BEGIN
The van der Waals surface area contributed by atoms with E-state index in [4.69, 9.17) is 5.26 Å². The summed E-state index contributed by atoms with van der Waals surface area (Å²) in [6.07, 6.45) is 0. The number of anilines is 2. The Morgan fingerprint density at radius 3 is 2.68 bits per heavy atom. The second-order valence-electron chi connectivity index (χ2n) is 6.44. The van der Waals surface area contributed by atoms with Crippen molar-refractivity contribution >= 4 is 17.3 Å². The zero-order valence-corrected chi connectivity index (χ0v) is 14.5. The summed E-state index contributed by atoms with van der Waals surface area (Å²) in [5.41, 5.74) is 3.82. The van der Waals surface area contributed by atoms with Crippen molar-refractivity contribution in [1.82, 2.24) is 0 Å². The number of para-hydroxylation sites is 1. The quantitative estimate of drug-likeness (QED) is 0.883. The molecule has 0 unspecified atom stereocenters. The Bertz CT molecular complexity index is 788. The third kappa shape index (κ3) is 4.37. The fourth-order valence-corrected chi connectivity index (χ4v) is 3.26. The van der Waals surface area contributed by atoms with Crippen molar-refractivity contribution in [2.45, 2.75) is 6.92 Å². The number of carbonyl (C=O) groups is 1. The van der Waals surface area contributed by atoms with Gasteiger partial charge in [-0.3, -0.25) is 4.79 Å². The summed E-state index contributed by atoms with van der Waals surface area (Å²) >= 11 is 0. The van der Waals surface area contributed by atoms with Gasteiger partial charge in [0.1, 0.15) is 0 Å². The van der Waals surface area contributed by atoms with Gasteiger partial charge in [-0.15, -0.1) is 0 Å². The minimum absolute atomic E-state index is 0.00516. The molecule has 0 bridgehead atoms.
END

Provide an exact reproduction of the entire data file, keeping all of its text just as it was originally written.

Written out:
The van der Waals surface area contributed by atoms with E-state index in [4.69, 9.17) is 5.26 Å². The summed E-state index contributed by atoms with van der Waals surface area (Å²) in [6.07, 6.45) is 0. The number of anilines is 2. The Morgan fingerprint density at radius 3 is 2.68 bits per heavy atom. The second-order valence-electron chi connectivity index (χ2n) is 6.44. The van der Waals surface area contributed by atoms with Crippen molar-refractivity contribution >= 4 is 17.3 Å². The zero-order valence-corrected chi connectivity index (χ0v) is 14.5. The summed E-state index contributed by atoms with van der Waals surface area (Å²) in [5.41, 5.74) is 3.82. The van der Waals surface area contributed by atoms with Crippen molar-refractivity contribution in [1.82, 2.24) is 0 Å². The number of para-hydroxylation sites is 1. The quantitative estimate of drug-likeness (QED) is 0.883. The molecule has 0 unspecified atom stereocenters. The Bertz CT molecular complexity index is 788. The third kappa shape index (κ3) is 4.37. The fourth-order valence-corrected chi connectivity index (χ4v) is 3.26. The van der Waals surface area contributed by atoms with Crippen molar-refractivity contribution in [2.45, 2.75) is 6.92 Å². The number of carbonyl (C=O) groups is 1. The van der Waals surface area contributed by atoms with Gasteiger partial charge in [-0.3, -0.25) is 4.79 Å². The summed E-state index contributed by atoms with van der Waals surface area (Å²) >= 11 is 0. The van der Waals surface area contributed by atoms with Gasteiger partial charge in [0.1, 0.15) is 0 Å². The van der Waals surface area contributed by atoms with Gasteiger partial charge in [-0.15, -0.1) is 0 Å². The minimum absolute atomic E-state index is 0.00516. The molecule has 0 bridgehead atoms.